A long time ago, back when I was a kid, I watched Robotech. Now I mention that because for a long time, Robotech was largely the holy grail of anime. I never saw enough of it to know exactely what the show was like, but I’d read the artbooks and I played the roleplaying games. I even studied the schematics for the SDF-1.
So I have a special place in my heart for Macross. Or at least the Macross arc in Robotech, which I’ve heard is a lot like the show (sans protoculture). Then again, it’s not a show that stands the test of time. It’s horribly cheesy (there are times when the entire city is destroyed and then it’s magically put back together). The plot drags more often than not. All in all, it isn’t that great.
So I started watching Macross Frontier with a bit of trepidation. I may be nostalgic for the original, but the logical part of my head says the original wasn’t really good enough to be nostalgic for.
And Macross Frontier does have all the traditional Macross elements. One teenage boy who wants adventure and excitement. A city traveling through space. A bizarre alien race that appears out of nowhere. And planes that transform into giant robots. In fact, the entire show watches like Macross in the 21st century.
Which is good. In fact, the slightly angsty main character might prove interesting. At the very least (as iknight pointed out in his blog) he isn’t overcome with indecision. Only time will tell if he falls into the the “war sucks, why am I doing this” rut, but for right now he’s at least moderately interesting.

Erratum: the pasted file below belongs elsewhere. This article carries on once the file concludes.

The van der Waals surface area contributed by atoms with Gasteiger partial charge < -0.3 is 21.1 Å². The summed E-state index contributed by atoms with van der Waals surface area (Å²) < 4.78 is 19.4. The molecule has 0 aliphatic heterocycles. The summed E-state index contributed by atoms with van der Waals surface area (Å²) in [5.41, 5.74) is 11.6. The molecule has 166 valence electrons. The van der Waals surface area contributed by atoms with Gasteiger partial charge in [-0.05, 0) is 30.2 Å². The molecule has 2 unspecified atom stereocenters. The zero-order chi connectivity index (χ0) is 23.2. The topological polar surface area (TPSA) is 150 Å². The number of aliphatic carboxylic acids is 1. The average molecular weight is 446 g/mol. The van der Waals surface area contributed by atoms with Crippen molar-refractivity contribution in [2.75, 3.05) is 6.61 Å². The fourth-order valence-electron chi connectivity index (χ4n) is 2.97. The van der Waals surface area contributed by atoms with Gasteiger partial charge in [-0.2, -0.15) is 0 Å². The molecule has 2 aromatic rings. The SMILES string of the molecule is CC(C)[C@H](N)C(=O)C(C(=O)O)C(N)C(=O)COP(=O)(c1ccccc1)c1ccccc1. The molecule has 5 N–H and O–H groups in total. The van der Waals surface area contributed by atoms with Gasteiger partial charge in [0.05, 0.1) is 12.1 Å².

What the update on the traditional story does do is take away the cheese and make the battles much more kinetic. The use of CG in space has gotten to the point where I don’t notice it, so the fairly long space battle actually is a lot more fluid then the original. Also I get the feeling that the city isn’t going to get rebuilt in a day. (I doubt today’s anime fan would buy into that.)
And I do have to make a note of the music. It’s awesome. And that is something good that they carried over from the original. Even underneath the hero’s introductory scene, there’s a rock beat playing, which peps up what otherwise would have been an otherwise stereotypical scene.
If they manage to drain the cheese away from the original, and don’t descend too heavily into the tropes that I expect from the traditional war epic. Then I think this one might actually be a winner.
But we’ll see.